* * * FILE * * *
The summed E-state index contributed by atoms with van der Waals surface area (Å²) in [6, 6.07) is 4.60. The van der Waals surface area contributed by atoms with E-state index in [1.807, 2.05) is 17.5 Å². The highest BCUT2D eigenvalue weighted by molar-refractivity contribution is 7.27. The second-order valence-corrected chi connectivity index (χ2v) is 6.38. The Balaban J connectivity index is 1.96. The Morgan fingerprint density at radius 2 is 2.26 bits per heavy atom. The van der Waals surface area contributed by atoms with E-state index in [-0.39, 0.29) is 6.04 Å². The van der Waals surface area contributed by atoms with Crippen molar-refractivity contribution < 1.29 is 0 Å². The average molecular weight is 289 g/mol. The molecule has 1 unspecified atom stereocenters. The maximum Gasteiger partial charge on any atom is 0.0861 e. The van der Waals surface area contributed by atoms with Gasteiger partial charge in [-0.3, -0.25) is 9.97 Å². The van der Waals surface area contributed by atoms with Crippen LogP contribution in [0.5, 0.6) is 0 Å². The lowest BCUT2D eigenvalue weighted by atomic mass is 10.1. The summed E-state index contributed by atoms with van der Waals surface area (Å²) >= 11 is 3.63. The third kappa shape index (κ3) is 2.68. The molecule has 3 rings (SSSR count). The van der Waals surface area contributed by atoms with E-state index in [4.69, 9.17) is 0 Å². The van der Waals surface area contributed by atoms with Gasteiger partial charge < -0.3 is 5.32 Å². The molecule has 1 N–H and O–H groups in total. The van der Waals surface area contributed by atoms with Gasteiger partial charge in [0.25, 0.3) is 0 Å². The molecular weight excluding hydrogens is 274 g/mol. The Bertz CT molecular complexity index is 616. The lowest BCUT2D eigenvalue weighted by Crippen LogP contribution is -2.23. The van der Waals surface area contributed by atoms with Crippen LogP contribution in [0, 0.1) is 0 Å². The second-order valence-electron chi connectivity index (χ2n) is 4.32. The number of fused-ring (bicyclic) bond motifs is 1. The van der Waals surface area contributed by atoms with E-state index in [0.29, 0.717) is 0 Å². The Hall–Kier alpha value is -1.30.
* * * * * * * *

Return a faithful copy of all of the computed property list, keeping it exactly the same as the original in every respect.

The summed E-state index contributed by atoms with van der Waals surface area (Å²) in [6, 6.07) is 4.60. The van der Waals surface area contributed by atoms with E-state index in [1.807, 2.05) is 17.5 Å². The highest BCUT2D eigenvalue weighted by molar-refractivity contribution is 7.27. The second-order valence-corrected chi connectivity index (χ2v) is 6.38. The Balaban J connectivity index is 1.96. The Morgan fingerprint density at radius 2 is 2.26 bits per heavy atom. The van der Waals surface area contributed by atoms with E-state index in [-0.39, 0.29) is 6.04 Å². The van der Waals surface area contributed by atoms with Crippen molar-refractivity contribution < 1.29 is 0 Å². The average molecular weight is 289 g/mol. The molecule has 1 unspecified atom stereocenters. The maximum Gasteiger partial charge on any atom is 0.0861 e. The van der Waals surface area contributed by atoms with Gasteiger partial charge in [-0.3, -0.25) is 9.97 Å². The van der Waals surface area contributed by atoms with Crippen LogP contribution in [0.5, 0.6) is 0 Å². The lowest BCUT2D eigenvalue weighted by atomic mass is 10.1. The summed E-state index contributed by atoms with van der Waals surface area (Å²) >= 11 is 3.63. The third kappa shape index (κ3) is 2.68. The molecule has 3 rings (SSSR count). The van der Waals surface area contributed by atoms with E-state index in [4.69, 9.17) is 0 Å². The van der Waals surface area contributed by atoms with Gasteiger partial charge < -0.3 is 5.32 Å². The molecule has 1 N–H and O–H groups in total. The van der Waals surface area contributed by atoms with Gasteiger partial charge in [0.25, 0.3) is 0 Å². The molecular weight excluding hydrogens is 274 g/mol. The Bertz CT molecular complexity index is 616. The lowest BCUT2D eigenvalue weighted by Crippen LogP contribution is -2.23. The van der Waals surface area contributed by atoms with Crippen LogP contribution in [0, 0.1) is 0 Å². The second-order valence-electron chi connectivity index (χ2n) is 4.32. The number of fused-ring (bicyclic) bond motifs is 1. The van der Waals surface area contributed by atoms with E-state index in [0.29, 0.717) is 0 Å². The Hall–Kier alpha value is -1.30.